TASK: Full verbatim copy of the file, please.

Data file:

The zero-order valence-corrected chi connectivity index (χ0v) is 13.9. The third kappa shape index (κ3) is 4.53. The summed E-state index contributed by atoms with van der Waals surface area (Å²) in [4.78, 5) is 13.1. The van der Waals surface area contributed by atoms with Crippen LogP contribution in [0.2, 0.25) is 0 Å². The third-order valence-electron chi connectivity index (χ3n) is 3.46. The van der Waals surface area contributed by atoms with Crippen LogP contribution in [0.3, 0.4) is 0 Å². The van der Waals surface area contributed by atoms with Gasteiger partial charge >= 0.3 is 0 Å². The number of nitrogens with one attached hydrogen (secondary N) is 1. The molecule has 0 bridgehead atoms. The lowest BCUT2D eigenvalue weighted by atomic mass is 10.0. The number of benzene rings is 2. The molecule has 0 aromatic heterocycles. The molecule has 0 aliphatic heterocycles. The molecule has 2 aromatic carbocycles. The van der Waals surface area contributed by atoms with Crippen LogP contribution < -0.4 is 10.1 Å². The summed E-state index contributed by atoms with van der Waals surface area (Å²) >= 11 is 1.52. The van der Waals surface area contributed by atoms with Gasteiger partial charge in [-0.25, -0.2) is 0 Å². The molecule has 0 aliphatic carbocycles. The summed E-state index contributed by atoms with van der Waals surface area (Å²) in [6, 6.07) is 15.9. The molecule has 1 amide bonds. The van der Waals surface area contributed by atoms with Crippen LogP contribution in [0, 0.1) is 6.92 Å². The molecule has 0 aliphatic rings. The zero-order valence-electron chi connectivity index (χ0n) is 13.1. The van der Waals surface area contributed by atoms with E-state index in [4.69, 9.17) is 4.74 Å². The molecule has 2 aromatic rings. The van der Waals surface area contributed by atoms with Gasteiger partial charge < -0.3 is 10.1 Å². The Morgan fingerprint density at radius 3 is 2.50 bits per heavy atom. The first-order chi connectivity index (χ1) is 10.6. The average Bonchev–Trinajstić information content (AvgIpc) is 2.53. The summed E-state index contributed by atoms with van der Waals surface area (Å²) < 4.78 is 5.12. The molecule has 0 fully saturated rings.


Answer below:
The zero-order valence-corrected chi connectivity index (χ0v) is 13.9. The third kappa shape index (κ3) is 4.53. The summed E-state index contributed by atoms with van der Waals surface area (Å²) in [4.78, 5) is 13.1. The van der Waals surface area contributed by atoms with Crippen LogP contribution in [0.2, 0.25) is 0 Å². The third-order valence-electron chi connectivity index (χ3n) is 3.46. The van der Waals surface area contributed by atoms with Crippen LogP contribution in [0.3, 0.4) is 0 Å². The van der Waals surface area contributed by atoms with Gasteiger partial charge >= 0.3 is 0 Å². The number of nitrogens with one attached hydrogen (secondary N) is 1. The molecule has 0 bridgehead atoms. The lowest BCUT2D eigenvalue weighted by atomic mass is 10.0. The number of benzene rings is 2. The molecule has 0 aromatic heterocycles. The molecule has 0 aliphatic heterocycles. The molecule has 2 aromatic carbocycles. The van der Waals surface area contributed by atoms with Crippen LogP contribution < -0.4 is 10.1 Å². The summed E-state index contributed by atoms with van der Waals surface area (Å²) >= 11 is 1.52. The van der Waals surface area contributed by atoms with Gasteiger partial charge in [-0.25, -0.2) is 0 Å². The molecule has 0 aliphatic carbocycles. The summed E-state index contributed by atoms with van der Waals surface area (Å²) in [6, 6.07) is 15.9. The molecule has 1 amide bonds. The van der Waals surface area contributed by atoms with Crippen LogP contribution in [0, 0.1) is 6.92 Å². The molecule has 0 aliphatic rings. The zero-order valence-electron chi connectivity index (χ0n) is 13.1. The van der Waals surface area contributed by atoms with E-state index in [4.69, 9.17) is 4.74 Å². The molecule has 2 aromatic rings. The van der Waals surface area contributed by atoms with Gasteiger partial charge < -0.3 is 10.1 Å². The Morgan fingerprint density at radius 3 is 2.50 bits per heavy atom. The first-order chi connectivity index (χ1) is 10.6. The average Bonchev–Trinajstić information content (AvgIpc) is 2.53. The summed E-state index contributed by atoms with van der Waals surface area (Å²) < 4.78 is 5.12. The molecule has 0 fully saturated rings.